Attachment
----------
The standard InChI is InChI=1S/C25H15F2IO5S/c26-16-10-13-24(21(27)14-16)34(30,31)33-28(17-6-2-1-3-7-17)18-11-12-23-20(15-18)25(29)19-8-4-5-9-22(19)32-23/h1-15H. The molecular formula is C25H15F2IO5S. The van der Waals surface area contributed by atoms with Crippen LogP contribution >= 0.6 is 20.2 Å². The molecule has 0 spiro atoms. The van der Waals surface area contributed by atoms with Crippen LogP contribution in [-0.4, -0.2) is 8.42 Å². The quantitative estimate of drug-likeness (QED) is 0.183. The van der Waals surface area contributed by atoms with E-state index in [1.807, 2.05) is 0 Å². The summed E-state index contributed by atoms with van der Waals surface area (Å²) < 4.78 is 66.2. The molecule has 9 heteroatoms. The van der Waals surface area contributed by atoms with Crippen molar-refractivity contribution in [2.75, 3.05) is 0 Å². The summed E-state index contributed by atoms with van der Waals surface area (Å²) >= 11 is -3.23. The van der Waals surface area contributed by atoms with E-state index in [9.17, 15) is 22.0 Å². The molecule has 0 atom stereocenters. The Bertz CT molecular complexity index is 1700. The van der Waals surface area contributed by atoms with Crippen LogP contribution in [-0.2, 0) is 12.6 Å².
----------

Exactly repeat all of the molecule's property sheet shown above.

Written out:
The standard InChI is InChI=1S/C25H15F2IO5S/c26-16-10-13-24(21(27)14-16)34(30,31)33-28(17-6-2-1-3-7-17)18-11-12-23-20(15-18)25(29)19-8-4-5-9-22(19)32-23/h1-15H. The molecular formula is C25H15F2IO5S. The van der Waals surface area contributed by atoms with Crippen LogP contribution >= 0.6 is 20.2 Å². The molecule has 0 spiro atoms. The van der Waals surface area contributed by atoms with Crippen LogP contribution in [-0.4, -0.2) is 8.42 Å². The quantitative estimate of drug-likeness (QED) is 0.183. The van der Waals surface area contributed by atoms with E-state index in [1.807, 2.05) is 0 Å². The summed E-state index contributed by atoms with van der Waals surface area (Å²) < 4.78 is 66.2. The molecule has 9 heteroatoms. The van der Waals surface area contributed by atoms with Crippen molar-refractivity contribution in [2.75, 3.05) is 0 Å². The summed E-state index contributed by atoms with van der Waals surface area (Å²) >= 11 is -3.23. The van der Waals surface area contributed by atoms with E-state index in [9.17, 15) is 22.0 Å². The molecule has 0 atom stereocenters. The Bertz CT molecular complexity index is 1700. The van der Waals surface area contributed by atoms with Crippen LogP contribution in [-0.2, 0) is 12.6 Å².